48. Mattapallil JJ, Douek DC, Hill B, Nishimura Y, Martin M, Roederer M. Massive infection and loss of memory CD4+ T cells in multiple tissues during acute SIV infection. Nature (2005) 434(7037):1093–7. doi:10.1038/nature03501
49. Ruemmele FM, Beaulieu JF, Dionne S, Levy E, Seidman EG, Cerf-Bensussan N, et al. Lipopolysaccharide modulation of normal enterocyte turnover by toll-like receptors is mediated by endogenously produced tumour necrosis factor alpha. Gut (2002) 51(6):842–8. doi:10.1136/gut.51.6.842
51. Doitsh G, Cavrois M, Lassen KG, Zepeda O, Yang Z, Santiago ML, et al. Abortive HIV infection mediates CD4 T cell depletion and inflammation in human lymphoid tissue. Cell (2010) 143(5):789–801. doi:10.1016/j.cell.2010.11.001
54. Foxall RB, Albuquerque AS, Soares RS, Baptista AP, Cavaleiro R, Tendeiro R, et al. Memory and naive-like regulatory CD4+ T cells expand during HIV-2 infection in direct association with CD4+ T-cell depletion irrespectively of viremia. AIDS (2011) 25(16):1961–70. doi:10.1097/QAD.0b013e32834b3554
55. Eggena MP, Barugahare B, Jones N, Okello M, Mutalya S, Kityo C, et al. Depletion of regulatory T cells in HIV infection is associated with immune activation. J Immunol (2005) 174(7):4407–14. doi:10.4049/jimmunol.174.7.4407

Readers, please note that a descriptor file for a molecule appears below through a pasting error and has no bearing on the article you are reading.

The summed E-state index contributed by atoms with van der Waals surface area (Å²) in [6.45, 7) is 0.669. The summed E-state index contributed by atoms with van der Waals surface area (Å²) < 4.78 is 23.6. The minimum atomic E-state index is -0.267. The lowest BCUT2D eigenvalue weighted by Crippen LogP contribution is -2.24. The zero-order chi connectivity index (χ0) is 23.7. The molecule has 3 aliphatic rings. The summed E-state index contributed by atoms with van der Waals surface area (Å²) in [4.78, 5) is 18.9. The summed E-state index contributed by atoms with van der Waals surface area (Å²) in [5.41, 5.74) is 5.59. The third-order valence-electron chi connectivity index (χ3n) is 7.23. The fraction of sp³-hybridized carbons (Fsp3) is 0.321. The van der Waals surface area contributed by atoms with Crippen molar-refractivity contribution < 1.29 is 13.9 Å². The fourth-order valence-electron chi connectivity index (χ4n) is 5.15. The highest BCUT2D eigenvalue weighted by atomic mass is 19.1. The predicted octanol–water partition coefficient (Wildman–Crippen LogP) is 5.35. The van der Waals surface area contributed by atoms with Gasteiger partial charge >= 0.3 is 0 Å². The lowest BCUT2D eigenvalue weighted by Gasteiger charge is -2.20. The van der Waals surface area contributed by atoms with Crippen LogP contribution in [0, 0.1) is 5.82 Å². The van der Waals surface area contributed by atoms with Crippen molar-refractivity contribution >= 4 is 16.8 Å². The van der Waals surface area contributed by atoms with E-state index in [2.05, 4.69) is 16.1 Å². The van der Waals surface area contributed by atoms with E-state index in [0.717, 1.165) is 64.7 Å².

56. Cavaleiro R, Brunn GJ, Albuquerque AS, Victorino RM, Platt JL, Sousa AE. Monocyte-mediated T cell suppression by HIV-2 envelope proteins. Eur J Immunol (2007) 37(12):3435–44. doi:10.1002/eji.200737511
57. Clavel F, Mansinho K, Chamaret S, Guetard D, Favier V, Nina J, et al. Human immunodeficiency virus type 2 infection associated with AIDS in West Africa. N Engl J Med (1987) 316(19):1180–5. doi:10.1056/NEJM198705073161903
59. Sousa AE, Carneiro J, Meier-Schellersheim M, Grossman Z, Victorino RM. CD4 T cell depletion is linked directly to immune activation in the pathogenesis of HIV-1 and HIV-2 but only indirectly to the viral load. J Immunol (2002) 169(6):3400–6. doi:10.4049/jimmunol.169.6.3400